In 1933 New York, an overly ambitious movie producer coerces his cast and hired ship crew to travel to mysterious Skull Island, where they encounter Kong, a giant ape who is immediately smitten with leading lady Ann Darrow.
Selene, a beautiful vampire warrior, entrenched in a war between the vampire and werewolf races. Although she is aligned with the vampires, she falls in love with Michael, a human who is sought by werewolves for unknown reasons.
Many years ago, in Ancient Egypt, the Scorpion King led a menacing army, but when he sold his soul to Anubis, he was erased from history. Now he is only a myth...or is he? Rick and Evelyn O'Connell are still discovering new artifacts, along with their 8 year old son Alex. They discover the Bracelet of Anubis. But someone else is after the bracelet. High Priest Imhotep has been brought back from the dead once again and wants the bracelet, to control the Scorpion King's army. That's not the only problem. Imhotep now has Alex and with the bracelet attached to him, doesn't have long to live. Written by
During the bus-fight, numerous windows are destroyed as a result of the fight, but in exterior shots of the bus driving through the streets, all windows appear to be intact. See more »
This thing was filled with gas. Not hot air - gas. I need gas to get this thing off the ground. Where am I gonna get gas from around here? Huh? Bananas? Mangos? Tarzan's ass? Well maybe I can finagle it to take hot air. But do you know how many cubic meters I'd need? I mean, it's too big!
If anybody can fill this thing up with hot air, Izzy... it's you.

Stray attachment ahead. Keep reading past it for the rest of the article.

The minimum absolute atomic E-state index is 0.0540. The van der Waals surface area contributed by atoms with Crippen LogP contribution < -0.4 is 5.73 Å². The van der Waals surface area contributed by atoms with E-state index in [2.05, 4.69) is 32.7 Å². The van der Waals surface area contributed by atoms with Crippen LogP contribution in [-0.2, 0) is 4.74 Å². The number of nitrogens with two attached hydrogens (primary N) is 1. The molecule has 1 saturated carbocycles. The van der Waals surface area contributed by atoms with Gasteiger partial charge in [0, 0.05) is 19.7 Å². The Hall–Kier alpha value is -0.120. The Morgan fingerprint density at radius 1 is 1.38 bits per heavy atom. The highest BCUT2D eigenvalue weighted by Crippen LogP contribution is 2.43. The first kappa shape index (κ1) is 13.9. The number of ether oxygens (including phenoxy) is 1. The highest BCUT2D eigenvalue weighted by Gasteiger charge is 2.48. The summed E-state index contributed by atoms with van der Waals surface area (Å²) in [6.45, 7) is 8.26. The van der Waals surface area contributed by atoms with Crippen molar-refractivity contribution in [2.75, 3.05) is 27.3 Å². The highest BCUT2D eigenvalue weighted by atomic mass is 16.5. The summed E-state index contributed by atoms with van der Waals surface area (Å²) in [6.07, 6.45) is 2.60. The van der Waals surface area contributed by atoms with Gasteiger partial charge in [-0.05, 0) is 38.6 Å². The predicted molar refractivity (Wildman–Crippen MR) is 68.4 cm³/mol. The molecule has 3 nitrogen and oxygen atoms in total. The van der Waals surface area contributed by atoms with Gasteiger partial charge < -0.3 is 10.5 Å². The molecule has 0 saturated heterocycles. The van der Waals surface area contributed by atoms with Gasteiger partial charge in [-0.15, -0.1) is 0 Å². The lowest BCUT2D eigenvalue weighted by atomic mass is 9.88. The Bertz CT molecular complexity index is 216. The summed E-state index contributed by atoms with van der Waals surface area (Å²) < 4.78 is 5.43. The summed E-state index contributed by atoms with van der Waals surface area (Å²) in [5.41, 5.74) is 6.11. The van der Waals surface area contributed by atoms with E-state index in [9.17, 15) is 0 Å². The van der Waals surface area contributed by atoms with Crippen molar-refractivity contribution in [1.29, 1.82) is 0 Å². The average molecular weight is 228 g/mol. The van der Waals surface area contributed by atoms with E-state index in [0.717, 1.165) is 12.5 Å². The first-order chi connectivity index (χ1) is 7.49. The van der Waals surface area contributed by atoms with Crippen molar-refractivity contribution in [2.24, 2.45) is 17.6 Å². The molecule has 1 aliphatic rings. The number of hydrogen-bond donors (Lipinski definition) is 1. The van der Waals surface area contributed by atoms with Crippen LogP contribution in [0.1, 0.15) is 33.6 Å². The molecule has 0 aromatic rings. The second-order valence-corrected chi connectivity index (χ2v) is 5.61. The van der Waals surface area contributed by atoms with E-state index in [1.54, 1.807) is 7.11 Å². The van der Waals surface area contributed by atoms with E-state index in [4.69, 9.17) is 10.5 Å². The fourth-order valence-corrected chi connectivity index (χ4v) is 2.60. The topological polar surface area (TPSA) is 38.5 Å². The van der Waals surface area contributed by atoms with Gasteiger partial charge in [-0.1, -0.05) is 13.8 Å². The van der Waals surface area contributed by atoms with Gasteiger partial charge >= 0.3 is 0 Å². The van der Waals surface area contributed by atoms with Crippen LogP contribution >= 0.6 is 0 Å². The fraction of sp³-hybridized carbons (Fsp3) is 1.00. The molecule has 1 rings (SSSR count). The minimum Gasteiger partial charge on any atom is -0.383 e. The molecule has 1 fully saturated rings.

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At the end credits of the film, the main cast and crews' names are first presented in hieroglyphics, then change into Roman (English) fonts that have a hieroglyphic-like look to them. (The rest of the credits are also in this font). After the main cast and crew is named, the rest of the credits, instead of scrolling down in traditional straight lines, are staggered in snake-like patterns, while hieroglyphics are placed in various areas of the credits and on the screen. See more »
The Mummy Returns is maybe a step above the first one. The action is non-stop, and it does manage, for the most part, to rouse the audience, or at least me. The good guys are likable. Brendan Fraser is where he belongs. Rachel Weisz is beautiful. John Hannah amuses as Jonathan, and Freddie Boath manages not to annoy as Alex, the kid. He's pretty good as a smart-mouthed brat. The bad guys are, for the most part, fun to hate. Im-Ho-Tep is a good villain. Maybe he isn't given enough to do here, but he's still cool. Patricia Valazquez is a real stunner as his love interst, Anck-Su-Namun. She's probably the best thing about the film. Adewale Akinnuoye-Agbaje was good as Lock Nah, the main henchman. Perhaps the weakest part of the film is the Rock as the Scorpion King. The narration during the film's prologue is not nearly as good as it would be if we were watching the story develop. The Scorpion King is basically a boring character. His computer-animated doppleganger at the film's climax is neat, but it would have been better if there were some feelings towards that character.
People who know their action flicks will notice that the Mummy Returns steals about every action scene from every action movie made in the past 20 years, quoting movies like Aliens, Indiana Jones, Jurassic Park 2 (why? that movie was terrible), and especially Star Wars Episode I: The Phantom Menace, with which, if you remember, The Mummy I was competing with in the box office successfully in May of 1999. They don't try to hide any of it. They even make a jest at Spielberg with a shadow against the moon from ET and Amblin Entertainment. It's all in good fun. You shouldn't be too angry at the sloppy script. If you are going to be angry, the shoddy computer animation should be your target. Still, it's not bad.
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